Phase 1a, No fundamental change to the traffic system but would re-balance the town centre space between traffic and pedestrians.

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Ultimately a pedestrianised area with widened pavements, attractive street furniture and tree planting.

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Phase 1b, The current one-way traffic system uses the Borough as an interchange with offset crossroads. Consideration would be given to accessing car parks without going through the town centre or using the one-way system.

Possible changes: reversing the one-way system in The Borough between Castle Street and Downing Street, and between lower Downing Street and Union Road, allowing two way access to Wagon Yard and Central car parks – the beginning of a further reaching proposal.

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Phase 1c, Reinstating the historic road link between Castle Hill and The Hart, bypassing Castle Street by re-routing the A287 along The Hart and via a new connection to Caste Hill, mainly through The Hart car parks.

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This would facilitate an area for market stalls at the bottom of Castle Street.

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Phase 2, Hickleys Corner/Station Hill – a very poor junction made worse by the level crossing and likely to deteriorate further with the reinstatement of direct train services to Guildford. Firgrove Hill to A31 link to be given priority.

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Phase 3, Wrecclesham bypass – redirecting heavy traffic from the village centre and reducing risk of repeated railway bridge strikes on the A325.

These are ideas only and throughout the course of the public consultation there will undoubtedly be many amendments, improvements and inclusion of new ideas. 

This initiative has the full support of The Farnham Society.

Further details posted in the member’s area within the AGM Folder

 

Fairer Road Funding Petition

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Surrey County Councillor Edward Hawkins (Surrey Heath), supported by Wrecclesham Village Voice, has set up a petition calling upon the Government to reform its fairer road funding which could result in improvements to the condition of the roads in Farnham and its environs.

The current formula calculates the funding for road repairs given to each local county authority based on the length of roads in each authority’s area. It does not take account of road usage. As a result Surrey misses out to the benefit of other less populated areas with less use of the road systems.

The petition requires 10,000 signatures to ensure that the government responds to the petition, 100,000 signatures and the petition will be considered for debate in Parliament.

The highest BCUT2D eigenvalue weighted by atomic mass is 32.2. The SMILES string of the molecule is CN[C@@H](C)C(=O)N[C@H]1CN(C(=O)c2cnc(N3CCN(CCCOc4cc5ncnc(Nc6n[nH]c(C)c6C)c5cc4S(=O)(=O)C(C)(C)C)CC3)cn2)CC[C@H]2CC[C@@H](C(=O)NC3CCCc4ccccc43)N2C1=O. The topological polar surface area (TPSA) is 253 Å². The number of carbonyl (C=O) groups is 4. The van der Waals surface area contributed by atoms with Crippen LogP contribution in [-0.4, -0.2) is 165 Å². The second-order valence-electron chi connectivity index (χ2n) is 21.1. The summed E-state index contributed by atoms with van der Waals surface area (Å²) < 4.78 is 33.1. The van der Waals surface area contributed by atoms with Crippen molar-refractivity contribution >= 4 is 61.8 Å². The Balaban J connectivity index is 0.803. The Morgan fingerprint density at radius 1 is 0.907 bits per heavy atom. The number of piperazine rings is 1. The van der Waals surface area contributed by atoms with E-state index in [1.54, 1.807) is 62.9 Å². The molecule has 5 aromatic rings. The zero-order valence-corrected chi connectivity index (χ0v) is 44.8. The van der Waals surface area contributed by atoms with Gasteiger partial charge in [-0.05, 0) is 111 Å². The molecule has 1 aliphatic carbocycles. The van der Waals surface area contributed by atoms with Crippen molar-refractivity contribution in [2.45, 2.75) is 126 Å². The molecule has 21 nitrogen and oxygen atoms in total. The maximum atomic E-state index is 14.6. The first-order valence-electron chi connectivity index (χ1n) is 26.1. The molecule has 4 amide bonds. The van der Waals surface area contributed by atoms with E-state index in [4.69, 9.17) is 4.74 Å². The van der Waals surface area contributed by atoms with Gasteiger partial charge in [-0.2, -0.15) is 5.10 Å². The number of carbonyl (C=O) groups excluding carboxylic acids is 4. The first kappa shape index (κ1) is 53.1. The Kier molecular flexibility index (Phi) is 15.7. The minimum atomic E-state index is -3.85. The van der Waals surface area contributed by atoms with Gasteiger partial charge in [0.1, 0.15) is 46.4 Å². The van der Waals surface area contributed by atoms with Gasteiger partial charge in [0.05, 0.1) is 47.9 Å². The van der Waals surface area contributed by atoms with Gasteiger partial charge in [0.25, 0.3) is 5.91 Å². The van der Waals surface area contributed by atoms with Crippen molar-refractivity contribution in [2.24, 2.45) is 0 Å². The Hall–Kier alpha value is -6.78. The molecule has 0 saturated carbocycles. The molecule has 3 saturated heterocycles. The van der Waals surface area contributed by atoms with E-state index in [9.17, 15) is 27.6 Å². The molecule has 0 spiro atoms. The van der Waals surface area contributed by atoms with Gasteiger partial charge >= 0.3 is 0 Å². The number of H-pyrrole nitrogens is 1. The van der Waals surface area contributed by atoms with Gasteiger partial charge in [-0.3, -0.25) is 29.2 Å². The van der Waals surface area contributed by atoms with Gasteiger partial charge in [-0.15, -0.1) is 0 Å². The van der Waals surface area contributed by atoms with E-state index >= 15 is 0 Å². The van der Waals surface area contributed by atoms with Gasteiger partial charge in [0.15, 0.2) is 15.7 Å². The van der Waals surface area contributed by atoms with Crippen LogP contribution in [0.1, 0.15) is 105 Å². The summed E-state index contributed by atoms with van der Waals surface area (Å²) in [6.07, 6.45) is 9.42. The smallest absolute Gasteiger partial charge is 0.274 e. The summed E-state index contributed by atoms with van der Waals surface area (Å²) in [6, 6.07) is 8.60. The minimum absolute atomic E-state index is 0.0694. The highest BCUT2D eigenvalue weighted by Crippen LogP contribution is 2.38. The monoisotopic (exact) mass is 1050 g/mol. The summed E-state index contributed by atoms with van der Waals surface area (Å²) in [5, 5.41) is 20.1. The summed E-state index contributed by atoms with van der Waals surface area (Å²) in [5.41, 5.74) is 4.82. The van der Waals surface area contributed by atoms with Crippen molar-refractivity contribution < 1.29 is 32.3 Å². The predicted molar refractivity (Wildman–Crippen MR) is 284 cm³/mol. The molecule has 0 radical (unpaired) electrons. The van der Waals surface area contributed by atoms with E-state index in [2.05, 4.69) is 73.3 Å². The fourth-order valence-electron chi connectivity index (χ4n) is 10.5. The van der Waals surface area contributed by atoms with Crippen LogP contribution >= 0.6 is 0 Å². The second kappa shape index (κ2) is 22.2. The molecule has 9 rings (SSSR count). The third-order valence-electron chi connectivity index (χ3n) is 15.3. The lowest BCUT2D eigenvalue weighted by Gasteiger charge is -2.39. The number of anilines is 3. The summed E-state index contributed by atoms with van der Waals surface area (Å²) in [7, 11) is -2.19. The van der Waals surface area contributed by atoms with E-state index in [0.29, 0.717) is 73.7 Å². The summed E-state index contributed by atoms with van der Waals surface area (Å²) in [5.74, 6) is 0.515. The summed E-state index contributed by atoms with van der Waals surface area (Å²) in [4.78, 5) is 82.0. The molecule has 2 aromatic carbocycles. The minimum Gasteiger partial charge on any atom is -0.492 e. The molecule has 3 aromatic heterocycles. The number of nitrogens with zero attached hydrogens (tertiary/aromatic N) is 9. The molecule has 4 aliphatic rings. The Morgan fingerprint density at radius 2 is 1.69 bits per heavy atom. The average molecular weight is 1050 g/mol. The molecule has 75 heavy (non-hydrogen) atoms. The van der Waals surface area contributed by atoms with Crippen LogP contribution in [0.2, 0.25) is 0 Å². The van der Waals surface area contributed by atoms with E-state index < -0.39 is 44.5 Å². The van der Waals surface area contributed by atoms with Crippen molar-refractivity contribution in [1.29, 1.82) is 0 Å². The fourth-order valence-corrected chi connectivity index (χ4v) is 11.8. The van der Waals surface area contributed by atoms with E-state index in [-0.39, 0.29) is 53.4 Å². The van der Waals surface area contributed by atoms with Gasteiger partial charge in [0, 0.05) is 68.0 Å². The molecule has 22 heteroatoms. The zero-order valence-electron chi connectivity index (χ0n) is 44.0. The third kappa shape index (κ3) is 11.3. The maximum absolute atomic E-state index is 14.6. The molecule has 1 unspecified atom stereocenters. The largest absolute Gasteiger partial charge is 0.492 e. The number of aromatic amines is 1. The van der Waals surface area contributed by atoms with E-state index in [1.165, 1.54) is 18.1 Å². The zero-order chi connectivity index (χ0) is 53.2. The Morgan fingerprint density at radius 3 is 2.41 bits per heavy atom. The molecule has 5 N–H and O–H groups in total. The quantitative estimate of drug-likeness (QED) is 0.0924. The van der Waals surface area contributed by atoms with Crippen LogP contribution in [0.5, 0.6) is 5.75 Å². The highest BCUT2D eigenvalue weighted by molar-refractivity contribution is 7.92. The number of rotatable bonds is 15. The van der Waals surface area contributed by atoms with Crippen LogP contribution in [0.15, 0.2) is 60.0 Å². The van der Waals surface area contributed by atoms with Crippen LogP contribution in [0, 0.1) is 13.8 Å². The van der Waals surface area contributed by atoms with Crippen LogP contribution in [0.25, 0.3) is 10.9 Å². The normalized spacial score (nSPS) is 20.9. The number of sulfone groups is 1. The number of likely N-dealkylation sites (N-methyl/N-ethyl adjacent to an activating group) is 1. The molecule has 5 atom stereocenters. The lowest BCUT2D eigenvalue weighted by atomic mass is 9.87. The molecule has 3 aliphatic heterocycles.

The deadline is 2 November 2018.

The petition had 4,555 signatures on 5 June, nearly half way to the first threshold. Log on and sign now at Petition.parliament.uk/petitions/217930

Forthcoming A31 Brightwells Access Works

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Farnham town centre is about to undergo a considerable amount of disruption caused by building and redevelopment work starting shortly. Brightwells has planning permission although a number of new applications are being processed by Waverley seeking permission to make some changes to the approved proposals. Major works could start at the Woolmead and possibly at the Hopfields in the autumn.

Preparatory works for the Brightwells Development have already started, trees cut down next to the A31 east bound carriageway to allow access from the bypass. It is envisaged that this works will take 12 to 14 weeks and involve the closing of the inside east bound lane of the A31 dual carriageway bypass. A further lane closure is programmed at the completion of the development, likely to be 8 to 10 weeks.

We have identified the following likely problems:

  1. Closure of the inside lane from the Firgrove Hill Bridge through the Hickleys Corner traffic signals to beyond the construction site for 24 hours during the two periods.

  2. Some re-adjustment of the traffic signal phasing at Hickleys Corner. There can be only a small change in timings because of the high existing traffic flows from Station Hill and from the Town Centre.

  3. The major problem will be the capacity of the traffic signals at Hickleys Corner. These operate on a sophisticated program which minimises the overall delay to traffic on all approaches. Recent counts by traffic engineers for the developers gave an morning peak flow eastbound entry flow on the A31 of 1,361 vehicles per hour (vph) [approximately 22 vehicles per minute] and an eastbound exit flow of 1811vph [approximately 30 vehicles per minute]. This latter number includes the traffic exiting South Street onto the Bypass eastbound and that exiting Station Hill onto the Bypass eastbound. The mid morning flows are nearly as high.